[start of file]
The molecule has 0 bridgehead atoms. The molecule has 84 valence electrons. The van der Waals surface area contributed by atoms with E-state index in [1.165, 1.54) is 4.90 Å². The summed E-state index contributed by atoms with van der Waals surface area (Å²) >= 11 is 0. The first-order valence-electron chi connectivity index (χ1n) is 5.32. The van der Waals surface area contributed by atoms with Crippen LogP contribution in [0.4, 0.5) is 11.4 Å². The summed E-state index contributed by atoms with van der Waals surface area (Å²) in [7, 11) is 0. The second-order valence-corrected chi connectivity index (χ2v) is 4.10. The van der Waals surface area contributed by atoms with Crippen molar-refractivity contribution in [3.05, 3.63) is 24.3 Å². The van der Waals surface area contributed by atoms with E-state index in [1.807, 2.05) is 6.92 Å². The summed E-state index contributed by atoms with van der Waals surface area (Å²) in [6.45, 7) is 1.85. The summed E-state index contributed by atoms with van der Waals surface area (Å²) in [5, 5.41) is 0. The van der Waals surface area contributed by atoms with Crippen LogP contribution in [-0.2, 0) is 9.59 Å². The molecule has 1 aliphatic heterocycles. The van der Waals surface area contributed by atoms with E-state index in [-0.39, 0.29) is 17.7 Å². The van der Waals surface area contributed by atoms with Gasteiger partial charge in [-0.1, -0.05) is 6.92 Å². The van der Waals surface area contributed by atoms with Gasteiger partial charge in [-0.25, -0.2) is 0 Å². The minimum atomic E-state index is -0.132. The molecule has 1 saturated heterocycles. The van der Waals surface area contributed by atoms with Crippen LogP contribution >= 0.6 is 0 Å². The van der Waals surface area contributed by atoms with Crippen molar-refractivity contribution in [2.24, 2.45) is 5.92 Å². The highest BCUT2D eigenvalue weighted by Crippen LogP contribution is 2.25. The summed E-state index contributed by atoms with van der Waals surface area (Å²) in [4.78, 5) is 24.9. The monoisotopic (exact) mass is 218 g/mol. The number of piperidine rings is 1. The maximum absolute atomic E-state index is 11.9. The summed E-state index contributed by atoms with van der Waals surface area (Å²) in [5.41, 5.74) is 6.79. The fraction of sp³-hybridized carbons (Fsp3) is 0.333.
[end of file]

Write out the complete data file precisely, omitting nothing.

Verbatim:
The molecule has 0 bridgehead atoms. The molecule has 84 valence electrons. The van der Waals surface area contributed by atoms with E-state index in [1.165, 1.54) is 4.90 Å². The summed E-state index contributed by atoms with van der Waals surface area (Å²) >= 11 is 0. The first-order valence-electron chi connectivity index (χ1n) is 5.32. The van der Waals surface area contributed by atoms with Crippen LogP contribution in [0.4, 0.5) is 11.4 Å². The summed E-state index contributed by atoms with van der Waals surface area (Å²) in [7, 11) is 0. The second-order valence-corrected chi connectivity index (χ2v) is 4.10. The van der Waals surface area contributed by atoms with Crippen molar-refractivity contribution in [3.05, 3.63) is 24.3 Å². The van der Waals surface area contributed by atoms with E-state index in [1.807, 2.05) is 6.92 Å². The summed E-state index contributed by atoms with van der Waals surface area (Å²) in [6.45, 7) is 1.85. The summed E-state index contributed by atoms with van der Waals surface area (Å²) in [5, 5.41) is 0. The van der Waals surface area contributed by atoms with Crippen LogP contribution in [-0.2, 0) is 9.59 Å². The molecule has 1 aliphatic heterocycles. The van der Waals surface area contributed by atoms with E-state index in [-0.39, 0.29) is 17.7 Å². The van der Waals surface area contributed by atoms with Gasteiger partial charge in [-0.1, -0.05) is 6.92 Å². The van der Waals surface area contributed by atoms with Gasteiger partial charge in [-0.25, -0.2) is 0 Å². The minimum atomic E-state index is -0.132. The molecule has 1 saturated heterocycles. The van der Waals surface area contributed by atoms with Crippen LogP contribution >= 0.6 is 0 Å². The van der Waals surface area contributed by atoms with Crippen molar-refractivity contribution in [2.24, 2.45) is 5.92 Å². The highest BCUT2D eigenvalue weighted by Crippen LogP contribution is 2.25. The summed E-state index contributed by atoms with van der Waals surface area (Å²) in [4.78, 5) is 24.9. The monoisotopic (exact) mass is 218 g/mol. The number of piperidine rings is 1. The maximum absolute atomic E-state index is 11.9. The summed E-state index contributed by atoms with van der Waals surface area (Å²) in [5.41, 5.74) is 6.79. The fraction of sp³-hybridized carbons (Fsp3) is 0.333.